So, what is ART?

Active Release Techniques (ART), according to its website, is a “soft tissue system/movement based massage technique that treats problems with muscles, tendons, ligaments, fascia and nerves.”  It treats the following ailments, among others: 
  • Shoulder pain
  • Back pain
  • Sciatica
  • Knee problems
  • Tennis elbow
  • Carpal tunnel syndrome
  • Shin splints
  • Plantar fasciitis
  • Headaches

Note the first half of the above list… Remind you of any weightlifting injuries you’ve experienced lately?  They are extremely common injuries we all famously attribute to “the gym,” and rightfully so.  ART specialists tell us those conditions ”all have one important thing in common: they are often a result of overused muscles.”  Exactly.  Overused muscles, in a way, define who we are and what we do in the gym.  Continuously pushing ourselves beyond previous limits is a tenet of our training, a precondition to building muscle and getting stronger.  It’s at the heart of what we consider a workout.  Inevitably, then, we will experience injury as overuse produces the following changes in the soft and connective tissues (i.e. muscles, tendons, ligaments, fascia and nerves):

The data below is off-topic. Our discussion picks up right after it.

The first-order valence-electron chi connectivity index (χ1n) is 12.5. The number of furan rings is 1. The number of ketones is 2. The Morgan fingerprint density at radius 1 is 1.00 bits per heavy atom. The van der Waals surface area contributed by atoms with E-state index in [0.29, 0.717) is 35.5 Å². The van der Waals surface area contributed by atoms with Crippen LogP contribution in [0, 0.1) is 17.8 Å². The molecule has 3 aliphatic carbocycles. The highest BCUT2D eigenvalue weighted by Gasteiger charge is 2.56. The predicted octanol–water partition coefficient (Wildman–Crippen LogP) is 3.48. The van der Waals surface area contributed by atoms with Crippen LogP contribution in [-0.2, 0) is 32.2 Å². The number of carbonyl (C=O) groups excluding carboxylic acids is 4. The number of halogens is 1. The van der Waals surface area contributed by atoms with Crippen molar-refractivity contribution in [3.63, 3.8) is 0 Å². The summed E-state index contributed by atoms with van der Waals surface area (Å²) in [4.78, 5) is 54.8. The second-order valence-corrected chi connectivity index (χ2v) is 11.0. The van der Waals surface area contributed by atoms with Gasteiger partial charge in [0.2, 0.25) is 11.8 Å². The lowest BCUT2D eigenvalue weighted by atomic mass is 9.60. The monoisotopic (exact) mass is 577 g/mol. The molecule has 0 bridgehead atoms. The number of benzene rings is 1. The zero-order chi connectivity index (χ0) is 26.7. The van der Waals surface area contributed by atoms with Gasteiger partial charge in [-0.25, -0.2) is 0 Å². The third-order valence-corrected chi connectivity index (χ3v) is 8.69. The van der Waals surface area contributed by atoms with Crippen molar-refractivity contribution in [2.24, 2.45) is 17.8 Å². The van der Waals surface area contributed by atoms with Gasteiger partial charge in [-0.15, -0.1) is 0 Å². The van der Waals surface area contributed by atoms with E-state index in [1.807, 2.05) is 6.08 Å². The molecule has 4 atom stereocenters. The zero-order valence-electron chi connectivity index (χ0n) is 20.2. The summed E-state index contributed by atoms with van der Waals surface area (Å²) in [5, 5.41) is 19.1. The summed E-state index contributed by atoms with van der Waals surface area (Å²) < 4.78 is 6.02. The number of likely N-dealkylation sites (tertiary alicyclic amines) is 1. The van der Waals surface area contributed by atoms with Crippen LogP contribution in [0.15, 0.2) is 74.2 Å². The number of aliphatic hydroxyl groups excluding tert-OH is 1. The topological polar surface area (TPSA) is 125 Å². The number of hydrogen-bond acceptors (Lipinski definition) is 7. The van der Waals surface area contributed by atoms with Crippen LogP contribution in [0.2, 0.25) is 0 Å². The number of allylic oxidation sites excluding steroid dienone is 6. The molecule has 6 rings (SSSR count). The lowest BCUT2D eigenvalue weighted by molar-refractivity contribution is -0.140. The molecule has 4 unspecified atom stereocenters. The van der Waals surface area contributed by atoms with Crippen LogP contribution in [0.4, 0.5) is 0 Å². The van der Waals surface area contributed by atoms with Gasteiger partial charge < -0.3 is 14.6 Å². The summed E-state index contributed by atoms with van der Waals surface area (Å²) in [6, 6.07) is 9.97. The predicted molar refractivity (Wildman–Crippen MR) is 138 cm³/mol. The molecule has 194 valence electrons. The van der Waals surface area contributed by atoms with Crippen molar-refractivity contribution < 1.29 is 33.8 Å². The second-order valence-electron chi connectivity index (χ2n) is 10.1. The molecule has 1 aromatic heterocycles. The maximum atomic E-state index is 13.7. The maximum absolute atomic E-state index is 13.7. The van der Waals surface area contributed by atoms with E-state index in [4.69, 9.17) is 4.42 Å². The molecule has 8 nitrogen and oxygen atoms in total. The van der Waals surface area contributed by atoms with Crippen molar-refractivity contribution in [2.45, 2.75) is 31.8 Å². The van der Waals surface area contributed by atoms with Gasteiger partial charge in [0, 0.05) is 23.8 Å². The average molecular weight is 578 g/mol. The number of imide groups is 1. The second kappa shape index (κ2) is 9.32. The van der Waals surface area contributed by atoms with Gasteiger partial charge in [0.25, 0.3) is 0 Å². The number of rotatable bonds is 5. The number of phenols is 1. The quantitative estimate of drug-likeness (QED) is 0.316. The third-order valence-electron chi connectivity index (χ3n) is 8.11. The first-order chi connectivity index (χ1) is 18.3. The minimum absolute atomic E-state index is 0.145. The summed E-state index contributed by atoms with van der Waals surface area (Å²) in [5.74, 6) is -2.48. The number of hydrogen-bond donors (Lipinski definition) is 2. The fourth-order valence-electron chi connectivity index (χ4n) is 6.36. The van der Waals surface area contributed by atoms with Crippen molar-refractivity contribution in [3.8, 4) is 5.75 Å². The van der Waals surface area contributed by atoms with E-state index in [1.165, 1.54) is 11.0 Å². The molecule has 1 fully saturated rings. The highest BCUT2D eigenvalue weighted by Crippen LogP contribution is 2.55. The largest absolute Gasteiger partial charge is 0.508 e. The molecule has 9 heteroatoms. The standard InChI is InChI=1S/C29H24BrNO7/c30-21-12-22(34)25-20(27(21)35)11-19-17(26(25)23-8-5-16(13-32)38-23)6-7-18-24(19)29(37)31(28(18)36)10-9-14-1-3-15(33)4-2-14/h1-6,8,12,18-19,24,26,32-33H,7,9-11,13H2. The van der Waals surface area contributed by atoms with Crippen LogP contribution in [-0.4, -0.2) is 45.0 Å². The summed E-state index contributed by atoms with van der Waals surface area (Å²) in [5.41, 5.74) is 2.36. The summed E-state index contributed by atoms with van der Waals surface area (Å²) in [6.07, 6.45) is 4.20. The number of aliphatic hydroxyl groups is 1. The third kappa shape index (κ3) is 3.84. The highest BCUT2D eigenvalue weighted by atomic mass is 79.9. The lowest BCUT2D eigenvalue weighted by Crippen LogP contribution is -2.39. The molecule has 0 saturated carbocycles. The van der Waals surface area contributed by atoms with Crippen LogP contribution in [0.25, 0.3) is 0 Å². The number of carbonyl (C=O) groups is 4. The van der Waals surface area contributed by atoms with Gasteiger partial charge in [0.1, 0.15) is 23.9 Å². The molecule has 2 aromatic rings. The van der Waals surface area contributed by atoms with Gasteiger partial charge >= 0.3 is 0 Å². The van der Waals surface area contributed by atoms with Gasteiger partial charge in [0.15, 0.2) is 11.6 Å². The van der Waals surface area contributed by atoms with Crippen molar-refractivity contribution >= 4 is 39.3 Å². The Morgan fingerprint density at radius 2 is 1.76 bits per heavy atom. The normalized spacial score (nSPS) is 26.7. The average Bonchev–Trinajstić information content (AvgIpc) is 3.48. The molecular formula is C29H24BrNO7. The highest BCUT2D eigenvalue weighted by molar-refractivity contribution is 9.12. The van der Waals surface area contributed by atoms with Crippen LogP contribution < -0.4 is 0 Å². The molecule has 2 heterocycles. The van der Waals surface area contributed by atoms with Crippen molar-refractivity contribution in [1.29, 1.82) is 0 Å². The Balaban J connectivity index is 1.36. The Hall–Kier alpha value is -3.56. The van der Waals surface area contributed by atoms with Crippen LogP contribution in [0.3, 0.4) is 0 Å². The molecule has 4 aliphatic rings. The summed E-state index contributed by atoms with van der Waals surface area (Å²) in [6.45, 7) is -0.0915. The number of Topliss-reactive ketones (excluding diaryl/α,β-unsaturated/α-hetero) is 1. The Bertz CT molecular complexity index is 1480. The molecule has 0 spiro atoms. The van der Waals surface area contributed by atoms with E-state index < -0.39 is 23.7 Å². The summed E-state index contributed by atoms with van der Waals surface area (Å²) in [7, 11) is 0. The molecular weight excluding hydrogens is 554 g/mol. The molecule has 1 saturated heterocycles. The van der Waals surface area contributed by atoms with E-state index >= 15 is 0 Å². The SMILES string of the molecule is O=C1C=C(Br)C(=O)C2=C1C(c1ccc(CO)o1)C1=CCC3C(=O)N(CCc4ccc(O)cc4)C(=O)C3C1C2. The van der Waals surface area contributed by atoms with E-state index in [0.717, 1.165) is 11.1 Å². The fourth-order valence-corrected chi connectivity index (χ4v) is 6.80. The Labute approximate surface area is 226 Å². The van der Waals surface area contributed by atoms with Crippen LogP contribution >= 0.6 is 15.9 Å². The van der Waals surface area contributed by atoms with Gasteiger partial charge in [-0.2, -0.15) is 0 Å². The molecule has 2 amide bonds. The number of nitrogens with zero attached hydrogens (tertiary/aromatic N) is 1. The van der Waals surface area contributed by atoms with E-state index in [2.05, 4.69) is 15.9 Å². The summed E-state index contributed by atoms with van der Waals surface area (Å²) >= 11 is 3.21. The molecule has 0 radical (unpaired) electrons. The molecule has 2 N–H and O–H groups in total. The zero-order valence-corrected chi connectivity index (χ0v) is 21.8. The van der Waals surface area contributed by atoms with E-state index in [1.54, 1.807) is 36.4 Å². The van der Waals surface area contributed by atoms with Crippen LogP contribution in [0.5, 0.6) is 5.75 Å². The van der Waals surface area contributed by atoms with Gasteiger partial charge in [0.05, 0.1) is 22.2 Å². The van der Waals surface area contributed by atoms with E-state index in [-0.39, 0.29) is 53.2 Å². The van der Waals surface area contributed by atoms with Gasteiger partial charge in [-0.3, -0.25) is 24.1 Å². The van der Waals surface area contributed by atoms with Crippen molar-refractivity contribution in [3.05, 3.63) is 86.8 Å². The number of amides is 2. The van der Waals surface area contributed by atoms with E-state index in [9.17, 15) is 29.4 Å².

1. Acute conditions (pulls, tears, collisions, etc)
  2. Accumulation of small tears (micro-trauma)
  3. Insufficient oxygen (hypoxia)

The above 3 soft tissue changes cause your body to develop dense scar tissue in affected areas, which impairs the tissues’ ability to function properly (and certainly not optimally, which is obviously important to strength athletes).  As scar tissue accrues over time, muscles shorten and become weaker, tension on tendons causes tendonitis, and nerves can be compressed. This cocktail of dysfunction often ultimately results in reduced range of motion, noticeable loss of strength, and significant, sometimes debilitating pain. Compressed nerves are also likely to produce tingling, numbness, and further weakness, symptoms to which anyone who’s ever had sciatica can attest (such as yours truly).